By her heinous crime, Hester wronged her husband beyond reconciliation. She accepts it in Chapter VI when Chillingworth calls on her as a physician. But this is a crime on a personal level. What is significant much more is that she by her action, has flouted teh social code of conduct and the moral foundations of a Puritan community. The community has prescribed a punishment no less than a death on the criminal. Whether Hester feels it or not, she cant shake off her moral obligations. The punishment or Hester is not so heavy as generally it used to be. It was motivated to make the sinner realize his or her crime, but Hester grows defiant to society as the time passes on. It is therefore natural, that the attitude of the people of Boston should stiffent towards her. Hawthorne tells that Hester sees group pf matrons, rigid and stern in their attitude towards her, in the midst of the Procession, but she does not see the only young who sympathized her by kind looks.
Upto the death of Dimmesdale, Hester is not penitent in the true sense of the term. The forest scene, which precedes the minister's death-scene, makes it quite obvious that she is not meant for austerity or discipline. She is, therefore, punished immediately for her plan of flight from Boston, along with her lover. She manages to get berths reserved in the ship, but the shipmaster informs her that Chillingworth is also to go in the same ship. Evidently her plan is shattered. Her seriosu crime enjoins a severe punishment upon her.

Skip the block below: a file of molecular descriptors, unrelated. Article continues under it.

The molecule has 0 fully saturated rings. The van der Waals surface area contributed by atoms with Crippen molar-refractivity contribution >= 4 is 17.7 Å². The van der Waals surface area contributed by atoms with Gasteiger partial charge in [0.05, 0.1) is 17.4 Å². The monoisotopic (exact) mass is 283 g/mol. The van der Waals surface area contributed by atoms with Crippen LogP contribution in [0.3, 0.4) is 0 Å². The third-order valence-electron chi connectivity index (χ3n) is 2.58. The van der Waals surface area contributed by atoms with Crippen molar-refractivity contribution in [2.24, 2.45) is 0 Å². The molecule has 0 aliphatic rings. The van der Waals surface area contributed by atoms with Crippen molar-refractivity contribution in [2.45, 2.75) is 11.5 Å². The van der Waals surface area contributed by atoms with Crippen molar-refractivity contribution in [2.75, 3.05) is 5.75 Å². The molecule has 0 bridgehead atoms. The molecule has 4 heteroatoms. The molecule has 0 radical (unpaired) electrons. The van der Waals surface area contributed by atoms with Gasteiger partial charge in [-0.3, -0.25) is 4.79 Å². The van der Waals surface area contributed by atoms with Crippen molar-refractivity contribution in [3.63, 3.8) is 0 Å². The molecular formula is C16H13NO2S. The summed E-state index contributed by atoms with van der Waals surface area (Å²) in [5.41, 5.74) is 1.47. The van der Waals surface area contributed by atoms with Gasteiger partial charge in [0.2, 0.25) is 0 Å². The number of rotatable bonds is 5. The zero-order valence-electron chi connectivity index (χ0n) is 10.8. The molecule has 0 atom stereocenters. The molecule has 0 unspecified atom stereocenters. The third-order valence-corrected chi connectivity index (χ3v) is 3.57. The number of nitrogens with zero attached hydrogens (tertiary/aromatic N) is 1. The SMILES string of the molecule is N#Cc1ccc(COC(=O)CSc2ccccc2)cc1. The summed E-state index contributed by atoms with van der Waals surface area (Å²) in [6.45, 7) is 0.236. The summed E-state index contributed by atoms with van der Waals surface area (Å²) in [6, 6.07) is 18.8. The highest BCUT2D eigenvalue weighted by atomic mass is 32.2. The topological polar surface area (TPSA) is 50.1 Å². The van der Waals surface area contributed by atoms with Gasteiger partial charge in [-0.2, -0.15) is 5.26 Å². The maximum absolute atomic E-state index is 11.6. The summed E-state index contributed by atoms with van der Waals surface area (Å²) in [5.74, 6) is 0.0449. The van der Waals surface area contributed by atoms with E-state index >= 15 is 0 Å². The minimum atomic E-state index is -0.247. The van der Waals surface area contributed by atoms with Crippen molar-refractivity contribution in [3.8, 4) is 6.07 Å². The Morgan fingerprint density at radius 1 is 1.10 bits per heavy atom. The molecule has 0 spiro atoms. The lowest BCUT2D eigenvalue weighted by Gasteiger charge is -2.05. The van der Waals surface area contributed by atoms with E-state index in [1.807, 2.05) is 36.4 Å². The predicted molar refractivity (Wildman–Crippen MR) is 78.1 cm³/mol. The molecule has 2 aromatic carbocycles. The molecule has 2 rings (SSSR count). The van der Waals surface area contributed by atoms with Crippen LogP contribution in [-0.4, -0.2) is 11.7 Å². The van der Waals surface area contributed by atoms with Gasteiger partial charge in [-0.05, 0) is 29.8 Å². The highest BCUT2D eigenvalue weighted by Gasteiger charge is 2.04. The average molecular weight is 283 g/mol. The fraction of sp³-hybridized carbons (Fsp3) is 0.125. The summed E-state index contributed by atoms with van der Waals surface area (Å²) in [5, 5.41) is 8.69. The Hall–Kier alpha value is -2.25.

As regards Dimmesdale's crime, it is certainly of the same nature as that of Heste. But his punishment is surely more severe than that of Hester. His is inner punishment as against the outer punishment of Hester. He suffers deep down in his heart. He is a greater sinner than Hester. First, against the purity of his profession; secondly, he tries to conceal his crime from the public. He adds hypocricy to his sin. Butthough hypocrisy can save him from social dishonour into which he is afraidhe might fall after the exposure of his crime, it is helpless in remedying his spriritual hurts.
Dimmesdale's conscience allows him no rest; it is rather a source of his constant trouble. He can't sleep soundly; he can't sit or study peacefully in his room; he burns midnight oil over writing sermons; he keeps fasts and vigils; he scourges himself when he is all alone. But all these dont afford him real peace. He surrenders to a second 'fall' when he accepts Hester's proposition of flight. But all the same, he keeps awake throughout the night in writing the Election sermon to delivered on the Sabbath Day. He takes the opportunity, by way of his self imposed punishment, to make a confession of his crime and thereby to disburden his sinking soul. When he does so in that face of the crowd, he gets immediate relief, but just then his failing breath gives way to death. He dies on the scaffold. This is the climax of the punishment, though its is also the climax of his spiritual growth. This shows no matter who the person is and of which profession he belongs to whether rich or poor he or she has to pay and suffer for his/her sins and hence they never go scot free whether in private or public eye.